There is a final point worth noting: while local “fast food” pizza suppliers are offering ridiculously cheap food, it doesn’t seem to have had any detrimental effect on the “gourmet” pizza market in Canberra at all. There are more places than ever where – for a premium – you can have a sit-down meal of a “real” pizza containing the finest ingredients available.
Remarkable isn’t it? If the whinging wisdom from the Australian book industry were applied here, we would be seeing the death of gourmet pizza outlets, and in turn see the fleecing of pizza consumers as the evil “big business” dial-a-pizza suppliers jack up prices and lower quality. Instead, the dial-a-pizza market is prospering with more suppliers, higher-quality products and lower prices, while the “gourmet pizza” sector has succeeded superbly by adapting themselves to a niche not served by the dial-a-pizza chains.
The consumer wins. Big business wins. Small business wins. Amazing what can be achieved when the government keeps its paws off our pizza.
All of this could be broken down even further, to one simple principle:
My entire interest in and understanding of economics exists at a far more basic, everyday level. In my left-leaning early twenties, I started to wonder – for example – if I wanted to go grocery shopping at 4am, why a supermarket shouldn’t be allowed to stay open at 4am to sell them to me. I came to realise that being able to spend my money how and when I want was simple common sense, as I could never get a sensible explanation from anyone as to why it was a good idea to curb my spending with regulations. More importantly, if I were free to spend more of my money how I wanted, then there would be more people who would compete for my dollar, offering me incentives via both price and product to choose their goods over the goods of others.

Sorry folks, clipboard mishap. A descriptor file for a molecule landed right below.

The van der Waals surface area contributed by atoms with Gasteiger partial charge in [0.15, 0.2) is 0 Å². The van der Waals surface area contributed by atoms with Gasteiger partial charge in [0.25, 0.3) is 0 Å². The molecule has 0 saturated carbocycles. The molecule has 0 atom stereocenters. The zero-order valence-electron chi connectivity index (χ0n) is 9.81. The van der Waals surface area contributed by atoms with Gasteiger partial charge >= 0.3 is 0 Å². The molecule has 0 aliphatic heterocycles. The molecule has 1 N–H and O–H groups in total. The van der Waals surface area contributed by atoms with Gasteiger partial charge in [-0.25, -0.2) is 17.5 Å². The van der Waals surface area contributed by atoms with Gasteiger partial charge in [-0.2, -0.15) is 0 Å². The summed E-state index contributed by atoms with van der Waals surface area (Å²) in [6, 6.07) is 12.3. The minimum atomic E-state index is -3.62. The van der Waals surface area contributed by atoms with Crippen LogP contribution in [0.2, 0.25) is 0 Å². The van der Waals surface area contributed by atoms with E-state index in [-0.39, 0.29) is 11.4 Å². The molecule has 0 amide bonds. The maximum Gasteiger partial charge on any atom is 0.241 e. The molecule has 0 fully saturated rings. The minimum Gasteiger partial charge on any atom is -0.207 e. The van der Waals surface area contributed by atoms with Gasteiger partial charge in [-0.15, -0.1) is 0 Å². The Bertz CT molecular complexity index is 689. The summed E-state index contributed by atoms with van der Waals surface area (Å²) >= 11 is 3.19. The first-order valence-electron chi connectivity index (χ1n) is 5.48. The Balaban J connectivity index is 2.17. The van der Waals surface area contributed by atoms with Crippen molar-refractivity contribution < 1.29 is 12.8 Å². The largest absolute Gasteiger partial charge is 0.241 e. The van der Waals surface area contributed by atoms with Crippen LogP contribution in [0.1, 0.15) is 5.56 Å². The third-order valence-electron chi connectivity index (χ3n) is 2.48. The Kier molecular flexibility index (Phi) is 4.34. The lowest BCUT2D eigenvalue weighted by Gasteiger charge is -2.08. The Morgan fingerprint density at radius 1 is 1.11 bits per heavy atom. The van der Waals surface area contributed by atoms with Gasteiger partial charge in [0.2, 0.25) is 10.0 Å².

It is my pet peeve when people equate gay marriage to civil rights. To say that people against homosexual marriage, or homosexuals in general, are modern day racists is to miss a fundamental error of racism and to ignore that difference is to lower the significance of the evils of racism and sexism.
There is a fundamental difference between someone’s sexual behavior, and say someone’s skin color, or nationality, or gender, or stage of development, things that do involve civil rights. And that difference is that homosexuality is defined by ones actions where as true civil right issues are not.
For example, I am Mexican, and no matter what actions I take, even voting Republican 😉 , I am still going to be, and always will be Mexican. In other words, there is no action whatsoever that I can do that will change the fact that I am Mexican and there is no action that a non-Mexican can do that will make one a Mexican. The same is true for race, gender, and stage of development.
That cannot be said with homosexuality. Homosexuality is defined by its action, or to say it another way, it is a behavioral attribute. And like all other actions, it can be analyzed, and scrutinized; no action is without analysis.
Maybe with an example, this can be better understood.